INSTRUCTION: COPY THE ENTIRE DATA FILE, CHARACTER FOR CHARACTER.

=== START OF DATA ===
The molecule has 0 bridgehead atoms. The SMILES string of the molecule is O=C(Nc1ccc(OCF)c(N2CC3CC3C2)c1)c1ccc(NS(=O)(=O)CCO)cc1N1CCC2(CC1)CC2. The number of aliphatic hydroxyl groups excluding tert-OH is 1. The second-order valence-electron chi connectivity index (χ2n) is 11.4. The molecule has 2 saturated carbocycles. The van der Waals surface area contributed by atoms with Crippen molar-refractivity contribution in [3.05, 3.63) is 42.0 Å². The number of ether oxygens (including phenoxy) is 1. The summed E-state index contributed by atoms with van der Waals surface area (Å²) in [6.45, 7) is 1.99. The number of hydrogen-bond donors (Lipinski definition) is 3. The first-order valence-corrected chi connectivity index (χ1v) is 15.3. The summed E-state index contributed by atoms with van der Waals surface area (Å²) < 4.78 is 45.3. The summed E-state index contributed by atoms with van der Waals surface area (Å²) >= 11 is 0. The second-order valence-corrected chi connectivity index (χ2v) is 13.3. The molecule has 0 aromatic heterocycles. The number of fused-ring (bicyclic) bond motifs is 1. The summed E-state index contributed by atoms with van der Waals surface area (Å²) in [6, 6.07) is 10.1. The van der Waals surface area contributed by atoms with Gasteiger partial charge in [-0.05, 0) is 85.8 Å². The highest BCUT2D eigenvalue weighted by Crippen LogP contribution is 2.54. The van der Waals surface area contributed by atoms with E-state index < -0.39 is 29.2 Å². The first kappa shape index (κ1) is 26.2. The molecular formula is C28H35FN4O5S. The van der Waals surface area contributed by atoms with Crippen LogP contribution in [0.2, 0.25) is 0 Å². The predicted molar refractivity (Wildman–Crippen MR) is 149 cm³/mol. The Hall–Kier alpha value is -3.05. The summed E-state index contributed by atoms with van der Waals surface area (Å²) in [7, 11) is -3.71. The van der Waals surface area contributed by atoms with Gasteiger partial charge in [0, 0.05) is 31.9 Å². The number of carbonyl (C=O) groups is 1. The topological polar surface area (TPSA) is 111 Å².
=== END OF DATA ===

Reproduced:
The molecule has 0 bridgehead atoms. The SMILES string of the molecule is O=C(Nc1ccc(OCF)c(N2CC3CC3C2)c1)c1ccc(NS(=O)(=O)CCO)cc1N1CCC2(CC1)CC2. The number of aliphatic hydroxyl groups excluding tert-OH is 1. The second-order valence-electron chi connectivity index (χ2n) is 11.4. The molecule has 2 saturated carbocycles. The van der Waals surface area contributed by atoms with Crippen molar-refractivity contribution in [3.05, 3.63) is 42.0 Å². The number of ether oxygens (including phenoxy) is 1. The summed E-state index contributed by atoms with van der Waals surface area (Å²) in [6.45, 7) is 1.99. The number of hydrogen-bond donors (Lipinski definition) is 3. The first-order valence-corrected chi connectivity index (χ1v) is 15.3. The summed E-state index contributed by atoms with van der Waals surface area (Å²) < 4.78 is 45.3. The summed E-state index contributed by atoms with van der Waals surface area (Å²) >= 11 is 0. The second-order valence-corrected chi connectivity index (χ2v) is 13.3. The molecule has 0 aromatic heterocycles. The number of fused-ring (bicyclic) bond motifs is 1. The summed E-state index contributed by atoms with van der Waals surface area (Å²) in [6, 6.07) is 10.1. The van der Waals surface area contributed by atoms with Gasteiger partial charge in [-0.05, 0) is 85.8 Å². The highest BCUT2D eigenvalue weighted by Crippen LogP contribution is 2.54. The van der Waals surface area contributed by atoms with E-state index < -0.39 is 29.2 Å². The first kappa shape index (κ1) is 26.2. The molecular formula is C28H35FN4O5S. The van der Waals surface area contributed by atoms with Crippen LogP contribution in [0.2, 0.25) is 0 Å². The predicted molar refractivity (Wildman–Crippen MR) is 149 cm³/mol. The Hall–Kier alpha value is -3.05. The summed E-state index contributed by atoms with van der Waals surface area (Å²) in [7, 11) is -3.71. The van der Waals surface area contributed by atoms with Gasteiger partial charge in [0, 0.05) is 31.9 Å². The number of carbonyl (C=O) groups is 1. The topological polar surface area (TPSA) is 111 Å².